DTH is a part of the process of graft rejection, tumor immunity, and most importantly immunity to many intracellular infectious microorganisms especially those causing chronic diseases such as tuberculosis.[12] DTH requires the specific recognition of a given antigen by activated T lymphocytes, which subsequently proliferate and release cytokines. These in turn increase vascular permeability, induce vasodilatation, macrophage accumulation and activation, promoting increased phagocytic activity and increased concentrations of lytic enzymes for more effective killing.[13,14] The effect of ethanolic extract of Roscoea procera rhizomes on foot pad thickness and hematological data such as WBC and total platelet counts of antigenically challenged mice in [Tables [Tables11 and and2]2] showed, there was (P< 0.05) significant decrease in foot pad thickness, WBC and total platelet counts in cyclophosphamide group as compared to control group. While in extract-treated group animals showed (P< 0.05) significant increase. Control of disease by immunological means has two aspects, namely the development and improvement of protective immunity and avoidance of undesired immunological side reactions. Modulation of the immune system by cytostatic agents is emerging as a major area in pharmacology, especially in cases, where undesired immunosuppression is the result of therapy. Cytotoxic drugs like cyclophosphamide and azathioprin act at various levels on cells involved in defence against foreign invaders.[15] Immunomodulatory agents can enhance or inhibit the immunological responsiveness of an organism by interfering with its regulatory mechanisms. They may selectively activate either cell-mediated or humoral immunity by stimulating either TH1 or TH2 type cell response, respectively. Immunomodulatory agents that are free from side effects and which can be administered for long duration to obtain a continuous immune activation are highly desirable for the prevention of diseases. There are a variety of naturally and chemically derived compounds discovered with immunomodulatory activity such as levamosole, glucan, IL-2, interferon, etc., which are used in combination with cisplatin, adiramycin, 5-flurouracil, etc. against many types of carcinomas. But most of these immunomodulatory compounds have side effects namely fever, myaligias fatigue, etc.[16] The role of phagocytosis is primarily the removal of microorganisms and foreign bodies, but also the elimination of dead or injured cells. Phagocytic defects are associated with varied pathological conditions in humans.[17] In view of the pivotal role played by the macrophages in coordinating the processing and presentation of antigen to β-cells. Phagocytic index [Table 3] were (P<0.05) significantly increased as compared to control and cyclophosphamide group. Hence, increased clearance rate of carbon particles from circulation in animal reflects the enhancement of phagocytic function of mononuclear macrophage and non-specific immunity. Phagocytosis by macrophages is important against pathogenic microorganisms and its effectiveness is markedly enhanced by opsonisation of parasite with antibodies and complement C3b leading to more rapid clearance of parasite from blood.[18] The modulation of immune response using medicinal plant products as a possible therapeutic measure has become a subject of active scientific investigations.[19] Based on our results, ethanolic extract of Roscoea procera rhizomes was found to have a promising immunostimulant potential. It may be due to increase in DTH reaction in mice in response to T-cell dependent antigen stimulatory effect on lymphocytes and necessary cell types required for the expression of reaction. DTH response is direct co-related to cell-mediated immunity and was significantly increased with ethanolic extract of Roscoea procera rhizomes as compared to normal control. The significant increase in immunostimulatory potential of ethanolic extract of Roscoea procera rhizomes could be attributed due to presence of flavonoids, alkaloids, tannins, saponin glycosides, phenolic compounds, etc. Further studies to identify the active moieties and elucidation of the exact mechanism of action are recommended. Thus, present study validates the traditional use of Roscoea procera rhizomes in Ayurvedic system of medicine.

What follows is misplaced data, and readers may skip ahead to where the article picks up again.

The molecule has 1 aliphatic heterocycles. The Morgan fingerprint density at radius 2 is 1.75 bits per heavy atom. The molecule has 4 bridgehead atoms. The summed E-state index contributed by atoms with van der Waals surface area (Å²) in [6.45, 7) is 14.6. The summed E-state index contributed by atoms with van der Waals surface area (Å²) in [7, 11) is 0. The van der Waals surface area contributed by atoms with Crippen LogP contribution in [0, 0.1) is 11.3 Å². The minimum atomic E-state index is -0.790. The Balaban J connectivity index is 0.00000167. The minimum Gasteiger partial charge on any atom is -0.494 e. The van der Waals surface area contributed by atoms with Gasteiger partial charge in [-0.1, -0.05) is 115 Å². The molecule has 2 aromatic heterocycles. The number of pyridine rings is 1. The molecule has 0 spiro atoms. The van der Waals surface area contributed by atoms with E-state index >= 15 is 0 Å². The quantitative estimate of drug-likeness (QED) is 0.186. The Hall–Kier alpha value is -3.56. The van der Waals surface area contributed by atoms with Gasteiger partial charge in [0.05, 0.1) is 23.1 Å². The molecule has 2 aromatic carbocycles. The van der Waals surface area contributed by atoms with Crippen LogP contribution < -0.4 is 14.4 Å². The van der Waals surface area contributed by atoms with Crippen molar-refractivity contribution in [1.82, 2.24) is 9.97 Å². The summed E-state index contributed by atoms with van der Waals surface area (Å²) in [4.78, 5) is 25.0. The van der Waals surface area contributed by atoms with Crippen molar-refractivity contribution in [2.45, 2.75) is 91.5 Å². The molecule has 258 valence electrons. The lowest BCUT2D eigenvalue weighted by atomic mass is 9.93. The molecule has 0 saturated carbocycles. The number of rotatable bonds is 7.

Table 1
Effect of ethanolic extract of Roscoea procera rhizomes on foot pad thickness of antigenically (SRBCs suspension) challenged mice
Table 2
Effect of ethanolic extract of Roscoea procera rhizomes on WBC count and total platelet count of antigenically (SRBCs suspension) challenged mice
Table 3
Effect of ethanolic extract of Roscoea procera rhizomes on phagocytic index by using carbon clearance method

Footnotes

Source of Support: Nil

Conflict of Interest: None declared.

References